Imagine you are on the couch, scrolling through your social media, when your phone vibrates with a text from a friend.
I’m so sorry, I just saw these and thought you should know… And then a URL.
Stomach in knots, you click the link to a popular app where you see images of yourself that you never meant to see the light of day. These sexual images had only ever been sent to one person, your ex romantic partner who you’d broken up with just a week ago. You two had been together for years before the breakup, you had trusted them completely and even after it ended you never imagined they would share these private pictures with the world.
Heart racing, you see comments on the photos from total strangers. Your eyes sting with tears as you see from the share button that nearly a hundred people have already shared the images within the app. And there is a download button, who knows how many people have already downloaded them?
Your heart drops as you click to report the images to the app moderators. You start to google: how do I get my nudes taken down, how to delete pictures of me from the internet, help boyfriend uploaded nudes…
You see other people posting in forums asking the same question and realize that even if this one app took the images down there was no guarantee someone couldn’t upload them to another forum or website.
Tragically, 1 in 12 U.S. adults have had nude or sexually explicit images of themselves distributed without their consent.
This is image-based sexual abuse.
Image-based sexual abuse (IBSA) can happen through hidden camera videos, deepfake/edited images, leaked photos, filmed child sexual abuse, rape, sex trafficking, and prostitution.— National Center on Sexual Exploitation (@NCOSE) October 9, 2022
It only takes an instant for anyone to become a victim of this exploitation.
Image-based sexual abuse (IBSA) includes, in part, the following:
- Sharing sexual images of a person without their consent (sometimes called “revenge porn”)
- Using sexual images of a person to blackmail them or coerce them into taking more sexual images (sometimes called “sextortion”)
- Collecting, swapping, and/or posting sexual images of a person without their consent
- Recording sexual images or videos of a person without their consent
- Pressuring or harassing another person to take or share sexual images of themselves
- Creating synthetic sexual images of a person through “deepfake” or “cheap fake” technology
A survey of more than 6,000 people aged 16–24 from the UK, Australia, and New Zealand found 38% had experienced at least one type of IBSA, and that LGBT+ respondents had 61% greater odds of IBSA victimization than heterosexual respondents.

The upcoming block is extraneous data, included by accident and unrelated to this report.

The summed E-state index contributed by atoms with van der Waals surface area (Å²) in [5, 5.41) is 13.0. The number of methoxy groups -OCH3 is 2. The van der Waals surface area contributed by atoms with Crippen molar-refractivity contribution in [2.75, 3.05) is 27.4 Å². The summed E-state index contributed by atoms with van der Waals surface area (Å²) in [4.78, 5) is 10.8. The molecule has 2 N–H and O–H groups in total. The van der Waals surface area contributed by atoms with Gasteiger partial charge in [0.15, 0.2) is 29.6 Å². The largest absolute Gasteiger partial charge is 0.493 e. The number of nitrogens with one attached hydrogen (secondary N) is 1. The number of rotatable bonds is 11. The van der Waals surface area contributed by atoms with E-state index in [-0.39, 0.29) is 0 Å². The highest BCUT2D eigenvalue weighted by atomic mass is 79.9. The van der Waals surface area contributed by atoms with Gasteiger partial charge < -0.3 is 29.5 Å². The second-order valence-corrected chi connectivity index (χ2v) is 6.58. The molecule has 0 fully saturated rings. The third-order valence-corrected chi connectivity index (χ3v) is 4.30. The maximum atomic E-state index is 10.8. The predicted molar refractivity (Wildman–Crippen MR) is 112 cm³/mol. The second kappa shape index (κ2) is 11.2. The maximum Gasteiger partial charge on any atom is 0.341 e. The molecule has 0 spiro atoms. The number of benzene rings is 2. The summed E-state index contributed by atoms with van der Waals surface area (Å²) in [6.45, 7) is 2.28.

Research by the Cyber Civil Rights Initiative has found that IBSA causes significant psychological trauma. Another study noted that survivors of “revenge porn” experienced trust issues, anxiety, PTSD, depression, and self-esteem issues. One survey found that 51% of IBSA survivors reported having considered suicide as a result of their IBSA experience.
Learn more about image-based sexual abuse here.
If you are a survivor of image-based sexual abuse, you are not alone. There are resources to help.
What do I do if I’m a survivor of IBSA?
Here are a few resources that may be helpful:
Cyber Civil Rights Initiative: CCRI provides services to adult survivors of image-based sexual abuse, including sextortion, non-consensual pornography/“revenge porn,” and deepfake/cheap fake pornography. Their safety center provides a step-by-step guide that walks you through potential courses of action. CCRI only provides services within the United States, but their website has a list of international resources for those outside the United States.
Removing IBSA from Google’s search results: This Google Search Help article explains the process of requesting that non-consensually recorded or distributed sexual images (referred to in the article as “non-consensual explicit or intimate images”) be removed from Google’s search results. It also links you to a form to submit such a request. You will need the URL of the website containing the image, the URL of the Google search results page that contains the link to the website you’re reporting, and the screenshot of the image. The article walks you through how to obtain each of these things.